By H. Knox Thames, CSCE Counsel The United States Helsinki Commission held a hearing May 22, 2002 on the continuing wave of anti-Semitic attacks that has swept across Europe this year. Commission Co-Chairman Rep. Christopher H. Smith (R-NJ) chaired the hearing. Commissioners Rep. Benjamin Cardin (D-MD), Senator George V. Voinovich (R-OH), and Senator Hillary Rodham Clinton (D-NY) also participated. Testifying before the Commission were Shimon Samuels, Director of the Simon Wiesenthal Center in Paris; Mark B. Levin, Executive Director of NCSJ: Advocates on behalf of Jews in Russia, Ukraine, the Baltic States & Eurasia; Alexandra Arriaga, Director of Government Relations for Amnesty International USA; Rabbi Andrew Baker, Director of International Jewish Affairs for the American Jewish Committee; and Kenneth Jacobson, Director of International Affairs Division for the Anti-Defamation League. Co-Chairman Smith opened the hearing with an urgent appeal to combat increasingly frequent acts of anti-Semitism – including synagogue fire bombings, mob assaults, desecration of cultural property and armed attacks. He detailed the Organization for Security and Cooperation in Europe’s strong position on anti-Semitism, but voiced dismay that some participating States have not taken appropriate measures to combat acts of violence and incitement. “Anti-Semitism is not necessarily based on the hatred of the Judaic faith, but on the Jewish people themselves,” Smith said. “Consequently, the resurfacing of these . . . acts of violence is something that cannot be ignored by our European friends or the United States.” In a submitted statement, Chairman Ben Nighthorse Campbell stated, “The anti-Semitic violence spreading throughout the OSCE region gives cause for deep concern for its scope and viciousness.” Senator Campbell insisted “no longer can these acts of intolerance and violence be viewed as separate occurrences.... [Such] manifestations of anti-Semitism must not be tolerated, period, regardless of the source.” Senator Voinovich expressed consternation over the increasing number of attacks in Europe. He stated he was “saddened and deeply disturbed by reports of anti-Semitism that have taken place recently in some of the world’s strongest democracies: France, Germany, Belgium.” Senator Voinovich added, “Many of Europe’s synagogues have become targets of arson and Molotov cocktails.” Senator Clinton added, anti-Semitism “is something for which all of us have to not only be vigilant but prepared to take action.” She urged President Bush to raise the issue during his planned trip to Europe, and expressed hope that the OSCE commitments undertaken by European governments, in reference to anti-Semitism, would be “followed up by action.” Rep. Cardin, in his opening statement, hoped the hearing would “remind OSCE participating States that they have pledged to unequivocally condemn anti-Semitism and take effective measures to both prosecute those committing such hate crimes and to protect individuals from anti-Semitic violence.” Rep. Cardin also expressed his disappointment that European governments had not taken a more aggressive stand. Dr. Samuels presented chilling testimony on the extent of anti-Semitic attacks in Europe and the failure of European governments and the international community to respond effectively. “Every Jewish building in Paris requires protection,” Samuels testified, reading from a January 16, 2002 Le Monde article. “Any child leaving school may be beaten because he is Jewish, only because he is a Jew.” Among the hundreds of attacks in France just this year, Samuels cited several compelling stories: An eight-year-old girl was wounded by a bullet when a Jewish school bus came under fire in suburban Paris. A rabbi’s car was defaced by graffiti that read “Death to the Jews.” Rather than documenting these incidents as anti-Semitic violence, the French Government identified them as a broken windshield and an act of vandalism, respectively. In effect, there exists what Dr. Samuels called a “black box of denial.” The perpetrators often go unpunished. Mr. Levin addressed anti-Semitism in the former Soviet states, urging appropriate criticism of countries’ shortcomings and recognition of their successes when it comes to combating anti-Semitism. Enforcing existing laws, using the bully pulpit, outreach to the general public, furthering understanding through education, and encouraging a role for religious leaders are all important steps, Levin testified. He concluded, “It is our hope and it is our expectation that when President Bush meets with President Putin in Moscow. . . he will carry this message.” Ms. Arriaga testified that Amnesty International strongly condemns the recent spate of anti-Semitic attacks. “These acts are violations of the most fundamental human rights committed on the basis of an individual’s religion or identity,” she said. Ms. Arriaga made two recommendations. One, President Bush should raise issues of law enforcement accountability and other steps toward combating racist and anti-Semitic attitudes with Russian President Vladimir Putin at the late-May U.S.-Russia summit. Two, Congress should consider lifting the Jackson-Vanik amendment as a means of leveraging discussions. Rabbi Baker made a compelling statement that further highlighted the severity of anti-Semitism. Like Samuels, Baker outlined three sources of hatred that have converged to create the situation in which Europe now finds itself. They include radicalized Muslims, incited by the scathing coverage of Israel in the Arabic press; the surge in popularity of Europe’s far right wing; and a growing hatred of Israel on Europe’s left wing. “The image of an Israeli who is frequently portrayed as an aggressive violator of human rights is quickly conflated with the Jew,” Baker testified. Taking this one step further, Baker continued, cartoonists have depicted Israeli leaders with gross physical exaggerations just as the Nazis depicted the Jewish “villain.” Baker observed the need for U.S. political leaders to approach European leaders “in measured and sober tones.” Concluding his testimony, Baker acknowledged that the U.S. has been European Jewry’s strongest ally in the fight against anti-Semitism. Mr. Jacobson’s testimony framed the issue of anti-Semitism as a national security matter for the United States. Anti-American and anti-Jewish sentiments often go hand-in-hand, he said. Typically, this sort of hatred spreads from one region in the Middle East to another in Europe, in large part, because of anti-Jewish invective spewed by Al Jazeera television, anti-Israel media coverage in France, and trans-ideological Internet propaganda. Appealing for action, Jacobson recommended that Congress and the OSCE work to place this issue on the international diplomatic agenda. He also suggested the international community convene a conference on anti-Semitism. Finally, anti-bias education can help combat anti-Semitism, Jacobson said. Commissioners pledged to raise the issue of anti-Semitism at the upcoming OSCE Berlin Parliamentary Assembly meeting in early July. Among the initiatives discussed was the introduction of a free-standing resolution on anti-Semitic violence in the OSCE region for consideration in Berlin. An un-official transcript of the hearing and written statements submitted by Members and witnesses can be found on the Helsinki Commission’s Internet web site. The United States Helsinki Commission, an independent federal agency, by law monitors and encourages progress in implementing provisions of the Helsinki Accords. The Commission, created in 1976, is composed of nine Senators, nine Representatives, and one official each from the Departments of State, Defense, and Commerce. Helsinki Commission intern Derek N. Politzer contributed to this article.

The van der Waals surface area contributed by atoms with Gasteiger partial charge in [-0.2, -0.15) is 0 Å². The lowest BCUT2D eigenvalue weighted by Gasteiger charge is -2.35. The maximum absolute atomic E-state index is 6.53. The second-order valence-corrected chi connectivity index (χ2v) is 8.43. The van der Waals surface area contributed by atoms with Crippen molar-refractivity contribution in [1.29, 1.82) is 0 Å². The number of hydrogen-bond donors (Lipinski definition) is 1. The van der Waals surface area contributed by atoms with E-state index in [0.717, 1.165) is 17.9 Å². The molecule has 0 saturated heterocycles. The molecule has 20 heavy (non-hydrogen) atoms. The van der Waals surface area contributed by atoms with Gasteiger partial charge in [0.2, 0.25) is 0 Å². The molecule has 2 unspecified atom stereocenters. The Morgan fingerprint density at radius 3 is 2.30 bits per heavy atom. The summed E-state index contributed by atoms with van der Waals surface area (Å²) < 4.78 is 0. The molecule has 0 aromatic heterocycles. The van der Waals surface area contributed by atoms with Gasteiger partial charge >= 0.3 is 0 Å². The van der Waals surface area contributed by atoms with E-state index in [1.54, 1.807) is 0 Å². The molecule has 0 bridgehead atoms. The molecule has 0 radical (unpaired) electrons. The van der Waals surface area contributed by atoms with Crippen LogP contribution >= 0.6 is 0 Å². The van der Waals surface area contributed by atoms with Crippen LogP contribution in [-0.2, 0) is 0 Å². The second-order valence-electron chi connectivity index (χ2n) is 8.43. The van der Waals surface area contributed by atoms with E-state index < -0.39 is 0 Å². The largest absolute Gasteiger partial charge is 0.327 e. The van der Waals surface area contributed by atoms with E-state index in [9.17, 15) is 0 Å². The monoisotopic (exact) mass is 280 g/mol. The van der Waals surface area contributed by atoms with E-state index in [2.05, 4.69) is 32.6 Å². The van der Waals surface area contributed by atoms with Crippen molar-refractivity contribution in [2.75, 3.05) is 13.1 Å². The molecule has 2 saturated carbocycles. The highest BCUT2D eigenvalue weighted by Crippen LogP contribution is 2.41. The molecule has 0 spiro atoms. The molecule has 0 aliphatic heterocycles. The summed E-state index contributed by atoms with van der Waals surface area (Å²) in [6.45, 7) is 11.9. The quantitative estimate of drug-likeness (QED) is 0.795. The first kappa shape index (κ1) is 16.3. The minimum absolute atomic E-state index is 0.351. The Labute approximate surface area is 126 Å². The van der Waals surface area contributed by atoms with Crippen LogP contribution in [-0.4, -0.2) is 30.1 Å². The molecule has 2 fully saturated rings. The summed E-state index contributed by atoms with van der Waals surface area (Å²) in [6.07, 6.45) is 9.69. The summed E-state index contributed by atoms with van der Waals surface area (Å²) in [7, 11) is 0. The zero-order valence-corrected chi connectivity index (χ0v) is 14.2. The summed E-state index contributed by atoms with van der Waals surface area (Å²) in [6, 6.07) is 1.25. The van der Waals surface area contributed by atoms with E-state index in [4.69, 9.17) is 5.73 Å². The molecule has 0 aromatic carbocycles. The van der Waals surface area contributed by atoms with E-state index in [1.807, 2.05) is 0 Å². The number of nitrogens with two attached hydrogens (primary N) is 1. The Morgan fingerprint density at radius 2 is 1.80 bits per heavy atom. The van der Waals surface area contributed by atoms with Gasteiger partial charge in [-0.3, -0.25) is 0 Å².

• Do Registration Requirements Thwart Religious Freedom?